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Is "macrames" a correct plural form of "macrame" in English? I am seeing "macrame" being used in various places, but if I want to give two items to my friend, am I giving them "two macrame" or "two macrames"?

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According to the Cambridge Dictionary

macramé noun [ U ]

the art of joining pieces of string together in knots to form a decorative pattern, or something made this way

The [U] stands for uncountable

Uncountable or singular noun: a noun that has no plural.

So if you want to give your friend two items, I think that the correct way of saying it is: two pieces of macramé.

  • Thank you for your response. I also found the following definition: Macramé is a form of textile produced using knotting (rather than weaving or knitting) techniques. Wiktionary presents it as a countable and uncountable noun (en.wiktionary.org/wiki/macrame). – Wojtek Zeglin Oct 22 '18 at 12:45
  • @WojtekZeglin Oxford Dictionary classifies it as a mass noun (uncountable) too. It depends on what reference you trust most. – RubioRic Oct 22 '18 at 12:50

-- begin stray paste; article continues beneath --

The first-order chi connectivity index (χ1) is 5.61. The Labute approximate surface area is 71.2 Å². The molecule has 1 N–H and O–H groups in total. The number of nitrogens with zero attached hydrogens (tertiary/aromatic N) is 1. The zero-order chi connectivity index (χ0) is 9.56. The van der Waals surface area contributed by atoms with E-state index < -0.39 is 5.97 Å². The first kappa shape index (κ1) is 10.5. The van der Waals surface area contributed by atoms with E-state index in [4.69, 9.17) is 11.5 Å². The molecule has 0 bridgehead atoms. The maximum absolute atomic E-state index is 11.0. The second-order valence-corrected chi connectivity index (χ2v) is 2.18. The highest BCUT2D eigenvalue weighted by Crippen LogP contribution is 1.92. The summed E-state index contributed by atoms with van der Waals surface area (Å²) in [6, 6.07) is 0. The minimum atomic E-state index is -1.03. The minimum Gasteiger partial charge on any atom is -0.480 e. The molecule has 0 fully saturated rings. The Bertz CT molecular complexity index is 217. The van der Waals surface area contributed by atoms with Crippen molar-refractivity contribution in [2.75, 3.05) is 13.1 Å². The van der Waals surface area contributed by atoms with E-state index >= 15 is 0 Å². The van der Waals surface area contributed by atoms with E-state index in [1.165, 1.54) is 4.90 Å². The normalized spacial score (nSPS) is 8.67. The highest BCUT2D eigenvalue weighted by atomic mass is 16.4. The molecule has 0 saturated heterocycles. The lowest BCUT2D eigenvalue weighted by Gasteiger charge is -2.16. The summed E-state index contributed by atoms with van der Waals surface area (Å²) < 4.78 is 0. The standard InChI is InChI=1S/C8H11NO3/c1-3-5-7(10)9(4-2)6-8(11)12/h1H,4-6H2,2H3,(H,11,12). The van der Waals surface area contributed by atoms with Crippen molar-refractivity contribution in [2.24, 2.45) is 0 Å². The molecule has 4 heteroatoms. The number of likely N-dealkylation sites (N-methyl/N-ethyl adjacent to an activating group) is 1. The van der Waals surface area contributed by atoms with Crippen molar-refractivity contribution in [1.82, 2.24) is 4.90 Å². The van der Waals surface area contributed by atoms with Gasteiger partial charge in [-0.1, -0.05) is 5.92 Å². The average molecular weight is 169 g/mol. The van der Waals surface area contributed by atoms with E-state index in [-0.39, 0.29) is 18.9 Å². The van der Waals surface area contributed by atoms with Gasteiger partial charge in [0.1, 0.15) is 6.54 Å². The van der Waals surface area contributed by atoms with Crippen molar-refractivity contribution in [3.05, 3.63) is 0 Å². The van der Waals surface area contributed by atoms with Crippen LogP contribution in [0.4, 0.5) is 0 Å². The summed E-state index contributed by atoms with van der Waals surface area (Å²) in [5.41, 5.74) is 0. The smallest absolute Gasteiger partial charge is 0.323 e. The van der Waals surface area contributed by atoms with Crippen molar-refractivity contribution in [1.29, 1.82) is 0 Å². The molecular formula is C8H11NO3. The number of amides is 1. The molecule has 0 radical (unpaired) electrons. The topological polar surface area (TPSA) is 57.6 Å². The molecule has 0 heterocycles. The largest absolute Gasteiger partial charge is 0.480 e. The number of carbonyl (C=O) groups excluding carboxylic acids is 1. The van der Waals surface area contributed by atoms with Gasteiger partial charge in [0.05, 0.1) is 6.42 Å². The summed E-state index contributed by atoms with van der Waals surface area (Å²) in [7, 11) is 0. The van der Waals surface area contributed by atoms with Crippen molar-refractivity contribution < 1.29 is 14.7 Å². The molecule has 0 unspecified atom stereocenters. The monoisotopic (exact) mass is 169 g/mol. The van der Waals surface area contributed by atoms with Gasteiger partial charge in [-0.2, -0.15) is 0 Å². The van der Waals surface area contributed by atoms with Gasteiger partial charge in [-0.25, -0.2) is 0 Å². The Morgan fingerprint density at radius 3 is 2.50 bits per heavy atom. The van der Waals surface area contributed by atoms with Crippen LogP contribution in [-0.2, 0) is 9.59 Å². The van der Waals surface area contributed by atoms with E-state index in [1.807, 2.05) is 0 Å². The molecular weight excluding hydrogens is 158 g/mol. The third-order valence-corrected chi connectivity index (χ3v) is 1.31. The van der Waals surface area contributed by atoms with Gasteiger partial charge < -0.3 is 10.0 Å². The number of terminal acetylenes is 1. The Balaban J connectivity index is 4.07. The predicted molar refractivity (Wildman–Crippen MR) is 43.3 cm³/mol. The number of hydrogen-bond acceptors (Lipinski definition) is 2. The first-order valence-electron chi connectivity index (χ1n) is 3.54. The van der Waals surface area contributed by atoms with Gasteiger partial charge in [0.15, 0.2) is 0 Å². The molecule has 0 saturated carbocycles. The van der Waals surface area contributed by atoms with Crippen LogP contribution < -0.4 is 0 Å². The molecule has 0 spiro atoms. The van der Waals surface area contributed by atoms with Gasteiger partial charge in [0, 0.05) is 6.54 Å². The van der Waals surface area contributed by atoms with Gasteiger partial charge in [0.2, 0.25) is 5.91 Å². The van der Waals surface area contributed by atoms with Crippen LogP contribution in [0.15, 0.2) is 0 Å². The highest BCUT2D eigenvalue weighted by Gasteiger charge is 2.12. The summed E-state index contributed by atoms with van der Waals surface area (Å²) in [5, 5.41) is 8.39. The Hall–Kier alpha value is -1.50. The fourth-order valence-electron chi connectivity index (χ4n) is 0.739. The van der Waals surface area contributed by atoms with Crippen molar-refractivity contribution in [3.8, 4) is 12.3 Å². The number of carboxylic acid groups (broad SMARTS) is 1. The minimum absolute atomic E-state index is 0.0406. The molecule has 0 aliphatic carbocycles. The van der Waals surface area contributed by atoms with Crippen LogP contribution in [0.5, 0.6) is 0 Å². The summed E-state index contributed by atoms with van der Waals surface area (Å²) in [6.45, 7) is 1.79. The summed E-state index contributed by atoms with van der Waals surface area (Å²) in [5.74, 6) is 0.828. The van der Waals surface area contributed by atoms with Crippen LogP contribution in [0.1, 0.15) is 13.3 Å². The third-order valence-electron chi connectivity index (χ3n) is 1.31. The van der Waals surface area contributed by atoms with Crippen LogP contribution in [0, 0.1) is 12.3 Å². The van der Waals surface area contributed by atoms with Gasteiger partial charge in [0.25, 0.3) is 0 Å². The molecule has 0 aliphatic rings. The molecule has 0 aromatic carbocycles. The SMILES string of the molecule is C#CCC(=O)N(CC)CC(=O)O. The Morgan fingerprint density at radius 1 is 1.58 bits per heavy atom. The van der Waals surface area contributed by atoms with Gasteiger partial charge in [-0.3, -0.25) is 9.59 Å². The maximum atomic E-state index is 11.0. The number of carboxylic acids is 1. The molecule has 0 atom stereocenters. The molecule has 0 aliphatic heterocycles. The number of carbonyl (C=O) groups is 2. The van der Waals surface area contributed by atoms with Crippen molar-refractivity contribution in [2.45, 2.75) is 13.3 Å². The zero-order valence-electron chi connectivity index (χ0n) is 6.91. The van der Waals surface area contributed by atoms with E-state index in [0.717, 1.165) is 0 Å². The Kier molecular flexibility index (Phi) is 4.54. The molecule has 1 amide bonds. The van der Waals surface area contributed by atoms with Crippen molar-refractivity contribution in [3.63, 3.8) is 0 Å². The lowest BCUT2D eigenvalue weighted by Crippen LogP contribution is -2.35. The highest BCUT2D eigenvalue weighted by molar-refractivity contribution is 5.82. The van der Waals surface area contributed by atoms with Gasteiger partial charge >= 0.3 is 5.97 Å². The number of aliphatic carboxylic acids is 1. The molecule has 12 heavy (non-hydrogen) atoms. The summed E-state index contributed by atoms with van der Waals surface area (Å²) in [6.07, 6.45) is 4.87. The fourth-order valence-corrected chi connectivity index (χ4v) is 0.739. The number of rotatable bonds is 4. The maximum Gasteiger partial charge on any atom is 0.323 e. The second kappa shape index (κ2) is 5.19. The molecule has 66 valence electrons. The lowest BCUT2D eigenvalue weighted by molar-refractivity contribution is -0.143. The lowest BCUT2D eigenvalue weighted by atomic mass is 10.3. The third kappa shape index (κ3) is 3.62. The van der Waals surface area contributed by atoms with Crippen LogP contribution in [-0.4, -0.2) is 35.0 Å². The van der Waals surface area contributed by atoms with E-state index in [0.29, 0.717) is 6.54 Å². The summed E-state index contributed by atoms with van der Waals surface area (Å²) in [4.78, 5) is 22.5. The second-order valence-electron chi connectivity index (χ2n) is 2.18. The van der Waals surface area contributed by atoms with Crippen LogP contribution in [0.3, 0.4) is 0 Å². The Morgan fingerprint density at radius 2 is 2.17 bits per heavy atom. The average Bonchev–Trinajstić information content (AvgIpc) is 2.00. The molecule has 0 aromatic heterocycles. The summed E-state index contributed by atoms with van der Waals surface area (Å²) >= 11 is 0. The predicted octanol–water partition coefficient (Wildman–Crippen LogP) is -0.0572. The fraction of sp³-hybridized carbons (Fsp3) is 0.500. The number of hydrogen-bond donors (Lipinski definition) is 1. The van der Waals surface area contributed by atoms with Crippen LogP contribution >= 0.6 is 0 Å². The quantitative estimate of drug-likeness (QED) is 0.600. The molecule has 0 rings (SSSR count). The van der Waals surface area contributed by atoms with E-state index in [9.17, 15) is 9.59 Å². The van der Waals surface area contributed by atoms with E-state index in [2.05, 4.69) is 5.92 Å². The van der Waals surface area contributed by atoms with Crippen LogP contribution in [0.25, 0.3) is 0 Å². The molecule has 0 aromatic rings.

• @WojtekZeglin - It's not uncommon to find a word that's listed as countable in one dictionary, but countable and uncountable in another, especially when a random plural form is rarely used. (See, e.g., the entry for equipment in Macmillan and Wiktionary.) As a footnote, research like what you wrote here belongs in your question, not in comments beneath the answers to your question. – J.R. Oct 22 '18 at 15:37
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    macrame refers to the manner of creation like "knitting" or "tie-dye". She showed him a piece of macrame her mother had done. – Tᴚoɯɐuo Oct 22 '18 at 15:47
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    Art forms per se are not typically pluralized. We wouldn't say "She showed them her knittings" but "... her knitting" or "her pieces of knitting". – Tᴚoɯɐuo Oct 22 '18 at 16:20

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